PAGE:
Writers read—if you can’t read, you can’t write, plain and simple. And one of the best ways to improve your writing is to read good books, articles, or heck, read the backs of cereal boxes. I don’t care. Just read.
Think about it.
Kids learn language because they’re immersed in it. Special tutoring or teaching isn’t necessary because humans naturally absorb language like a sponge soaks up water.
And beyond the language itself, kids learn dialects, accents, vocabulary, colloquialisms, and slang depending on the environment.
Ever hear a child utter a curse word and a flabbergasted parent ask, “Where did you learn that?” Obviously she heard it somewhere, dude. Have you ever used it?
In the same way, your reading informs your writing: hearing is to speaking as reading is to writing.
And by immersing yourself in the likes of Shakespeare, Austen, Faulkner, or Oates—or the latest New York Times Best Sellers—you’ll naturally model your own writing on whatever you’ve read.
Throw in some non-fiction, magazine articles, blog posts—whatever—it influences you. And you won’t even realize it. Stir it all up with the language you speak and hear and presto! That’s basically how you write.
But if you only read the good stuff, how will you know what’s bad?
Worse, how will you know when your own writing sucks?
Just because you usually read good or great writing doesn’t mean your own writing is going to come out like that. At least not right away.
After all, writers have a lot to learn, and one way to write better is to read less-than-brilliant writing.
I don’t mean total trash although that can be helpful. I mean something good enough to hold your interest and bad enough that problems stand out.
Spend time reading lousy writing
I don’t like to judge other writers harshly and call their writing “lousy” or “bad.” We’ve all been there, after all, and everyone spews forth a pile of crap from time to time.
But you can learn from it because it’s easier to find fault with someone else’s writing than to criticize your own. And when you figure out what the problems are, you can vow to never make the same mistake.
Here’s what to do.
Download free books and evaluate them
This is great for any writer but especially creative writers. And just so you know, I’ve only done this with novels, so you’ll have to explore non-fiction or other genres. But the same advice applies.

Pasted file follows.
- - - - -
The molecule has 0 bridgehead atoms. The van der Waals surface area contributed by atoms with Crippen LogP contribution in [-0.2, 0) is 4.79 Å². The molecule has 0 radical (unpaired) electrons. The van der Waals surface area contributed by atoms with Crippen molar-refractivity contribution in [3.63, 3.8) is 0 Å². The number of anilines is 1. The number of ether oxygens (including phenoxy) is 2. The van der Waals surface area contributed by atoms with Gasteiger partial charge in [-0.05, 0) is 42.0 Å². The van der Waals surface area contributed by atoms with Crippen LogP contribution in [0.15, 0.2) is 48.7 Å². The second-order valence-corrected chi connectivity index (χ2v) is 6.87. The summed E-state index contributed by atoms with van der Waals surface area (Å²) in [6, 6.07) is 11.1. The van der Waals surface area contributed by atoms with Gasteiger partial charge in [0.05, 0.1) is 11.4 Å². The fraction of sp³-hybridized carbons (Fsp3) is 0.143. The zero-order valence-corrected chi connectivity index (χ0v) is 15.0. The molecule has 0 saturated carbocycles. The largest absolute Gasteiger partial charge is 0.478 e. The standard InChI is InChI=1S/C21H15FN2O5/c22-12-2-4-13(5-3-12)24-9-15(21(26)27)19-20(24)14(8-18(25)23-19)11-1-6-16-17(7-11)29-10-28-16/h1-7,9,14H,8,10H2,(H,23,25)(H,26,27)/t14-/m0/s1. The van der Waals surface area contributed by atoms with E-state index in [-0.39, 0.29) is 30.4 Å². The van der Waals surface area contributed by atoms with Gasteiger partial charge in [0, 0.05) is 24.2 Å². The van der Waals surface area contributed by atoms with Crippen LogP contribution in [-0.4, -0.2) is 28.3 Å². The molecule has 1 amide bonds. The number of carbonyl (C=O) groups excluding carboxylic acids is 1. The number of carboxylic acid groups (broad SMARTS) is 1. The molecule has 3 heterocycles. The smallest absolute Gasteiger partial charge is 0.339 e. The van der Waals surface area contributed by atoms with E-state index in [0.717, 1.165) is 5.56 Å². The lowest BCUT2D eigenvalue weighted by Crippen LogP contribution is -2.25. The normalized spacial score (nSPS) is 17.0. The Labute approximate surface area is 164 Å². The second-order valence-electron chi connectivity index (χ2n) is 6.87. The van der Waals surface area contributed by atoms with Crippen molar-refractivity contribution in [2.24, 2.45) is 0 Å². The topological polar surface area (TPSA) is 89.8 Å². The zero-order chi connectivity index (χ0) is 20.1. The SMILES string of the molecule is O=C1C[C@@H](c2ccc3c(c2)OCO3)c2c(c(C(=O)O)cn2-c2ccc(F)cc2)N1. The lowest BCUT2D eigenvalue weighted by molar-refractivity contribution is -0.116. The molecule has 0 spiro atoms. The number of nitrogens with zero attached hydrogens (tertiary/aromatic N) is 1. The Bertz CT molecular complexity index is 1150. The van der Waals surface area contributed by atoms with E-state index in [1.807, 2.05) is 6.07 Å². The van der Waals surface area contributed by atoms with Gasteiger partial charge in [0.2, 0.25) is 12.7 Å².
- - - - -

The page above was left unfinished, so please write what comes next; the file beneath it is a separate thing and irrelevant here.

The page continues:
I’ve tried a few novels that looked promising but, unfortunately, aren’t worth reading beyond the first few pages. Others, despite some issues, are pretty good. And a couple I read are almost great, but it’s easy to see what’s holding them back.
When I finished the last one, Silence, I felt frustrated because it’s a good story. The basic plot is solid, and I was drawn in enough to care about the characters—what I learned of them.
But the pace is way too fast, and the ending seems like it was just slapped on. Worse, the foreshadowing is awkward and way too obvious. But additional development at every level would mean a big improvement. It feels like a gutted mansion with no paint, no appliances, no furniture, and no frills.
Check out the reviews. With 1,626 reviews—even though many are negative—you know it struck a chord for a lot of people. It’s strong, but it could be so much better.
Blog posts and other non-fiction writing usually improve with a good stripping down. Novels, not so much. And in any kind of writing, it’s about balance. Concise doesn’t always mean short or bare-bones.
Find a few freebies that seem appealing, and evaluate them. What’s done well? What’s not done well? In some cases, typos and poor grammar wreck the thing from the start. In others, it’s not so obvious, and you might have to do some thinking.
Scan local—really tiny—newspapers
If you’re used to reading big city newspapers, you might be shocked by the writing standards in local papers.
It’s true that small town newspaper readers don’t necessarily want or need high fallutin’ writing. They just want their meat and potatoes. And it’s also true that small town newspaper budgets can’t cover salaries for editors and proofreaders like the big timers do.
So it’s no surprise the writing isn’t fabulous. But you can learn from it.
I was a little shocked when I read one writer’s articles. She’s the owner of a landscaping nursery in southern New Jersey, where I used to live. When she said she was a columnist for the local newspaper, I made a point to look her up.